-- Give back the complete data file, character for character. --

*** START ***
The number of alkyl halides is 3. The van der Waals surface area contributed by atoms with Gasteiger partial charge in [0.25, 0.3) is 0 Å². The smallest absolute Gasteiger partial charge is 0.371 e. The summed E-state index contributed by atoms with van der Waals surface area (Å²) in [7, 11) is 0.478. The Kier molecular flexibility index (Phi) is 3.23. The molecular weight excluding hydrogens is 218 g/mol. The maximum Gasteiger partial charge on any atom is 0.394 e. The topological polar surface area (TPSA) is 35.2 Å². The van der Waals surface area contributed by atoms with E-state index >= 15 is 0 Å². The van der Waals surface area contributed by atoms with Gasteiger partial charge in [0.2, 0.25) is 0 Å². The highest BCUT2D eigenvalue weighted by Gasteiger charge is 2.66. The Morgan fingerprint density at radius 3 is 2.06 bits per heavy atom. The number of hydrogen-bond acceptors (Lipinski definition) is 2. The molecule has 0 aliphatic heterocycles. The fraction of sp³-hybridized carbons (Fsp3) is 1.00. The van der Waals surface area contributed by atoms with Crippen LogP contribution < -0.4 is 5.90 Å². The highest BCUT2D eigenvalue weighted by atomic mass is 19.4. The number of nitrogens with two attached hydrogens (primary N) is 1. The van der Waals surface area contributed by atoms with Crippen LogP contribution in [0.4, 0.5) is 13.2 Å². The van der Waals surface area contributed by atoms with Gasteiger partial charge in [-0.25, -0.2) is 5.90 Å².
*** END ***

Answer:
The number of alkyl halides is 3. The van der Waals surface area contributed by atoms with Gasteiger partial charge in [0.25, 0.3) is 0 Å². The smallest absolute Gasteiger partial charge is 0.371 e. The summed E-state index contributed by atoms with van der Waals surface area (Å²) in [7, 11) is 0.478. The Kier molecular flexibility index (Phi) is 3.23. The molecular weight excluding hydrogens is 218 g/mol. The maximum Gasteiger partial charge on any atom is 0.394 e. The topological polar surface area (TPSA) is 35.2 Å². The van der Waals surface area contributed by atoms with E-state index >= 15 is 0 Å². The van der Waals surface area contributed by atoms with Gasteiger partial charge in [0.2, 0.25) is 0 Å². The highest BCUT2D eigenvalue weighted by Gasteiger charge is 2.66. The Morgan fingerprint density at radius 3 is 2.06 bits per heavy atom. The number of hydrogen-bond acceptors (Lipinski definition) is 2. The molecule has 0 aliphatic heterocycles. The fraction of sp³-hybridized carbons (Fsp3) is 1.00. The van der Waals surface area contributed by atoms with Crippen LogP contribution < -0.4 is 5.90 Å². The highest BCUT2D eigenvalue weighted by atomic mass is 19.4. The number of nitrogens with two attached hydrogens (primary N) is 1. The van der Waals surface area contributed by atoms with Crippen LogP contribution in [0.4, 0.5) is 13.2 Å². The van der Waals surface area contributed by atoms with Gasteiger partial charge in [-0.25, -0.2) is 5.90 Å².